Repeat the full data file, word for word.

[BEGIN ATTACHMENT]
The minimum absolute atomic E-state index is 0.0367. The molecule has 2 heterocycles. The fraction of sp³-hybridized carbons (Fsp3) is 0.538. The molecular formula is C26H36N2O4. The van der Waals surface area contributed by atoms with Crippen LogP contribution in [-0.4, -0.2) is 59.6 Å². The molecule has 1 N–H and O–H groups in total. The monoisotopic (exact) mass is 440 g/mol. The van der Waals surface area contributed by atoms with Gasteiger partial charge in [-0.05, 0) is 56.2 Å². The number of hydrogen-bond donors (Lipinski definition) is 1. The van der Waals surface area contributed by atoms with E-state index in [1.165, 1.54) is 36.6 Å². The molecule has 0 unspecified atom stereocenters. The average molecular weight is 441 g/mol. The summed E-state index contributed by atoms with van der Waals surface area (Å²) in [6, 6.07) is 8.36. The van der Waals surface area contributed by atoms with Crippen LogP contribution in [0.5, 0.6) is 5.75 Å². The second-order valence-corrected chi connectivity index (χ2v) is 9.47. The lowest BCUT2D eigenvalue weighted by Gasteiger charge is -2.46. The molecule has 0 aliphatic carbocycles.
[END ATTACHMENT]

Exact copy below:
The minimum absolute atomic E-state index is 0.0367. The molecule has 2 heterocycles. The fraction of sp³-hybridized carbons (Fsp3) is 0.538. The molecular formula is C26H36N2O4. The van der Waals surface area contributed by atoms with Crippen LogP contribution in [-0.4, -0.2) is 59.6 Å². The molecule has 1 N–H and O–H groups in total. The monoisotopic (exact) mass is 440 g/mol. The van der Waals surface area contributed by atoms with Gasteiger partial charge in [-0.05, 0) is 56.2 Å². The number of hydrogen-bond donors (Lipinski definition) is 1. The van der Waals surface area contributed by atoms with E-state index in [1.165, 1.54) is 36.6 Å². The molecule has 0 unspecified atom stereocenters. The average molecular weight is 441 g/mol. The summed E-state index contributed by atoms with van der Waals surface area (Å²) in [6, 6.07) is 8.36. The van der Waals surface area contributed by atoms with Crippen LogP contribution in [0.5, 0.6) is 5.75 Å². The second-order valence-corrected chi connectivity index (χ2v) is 9.47. The lowest BCUT2D eigenvalue weighted by Gasteiger charge is -2.46. The molecule has 0 aliphatic carbocycles.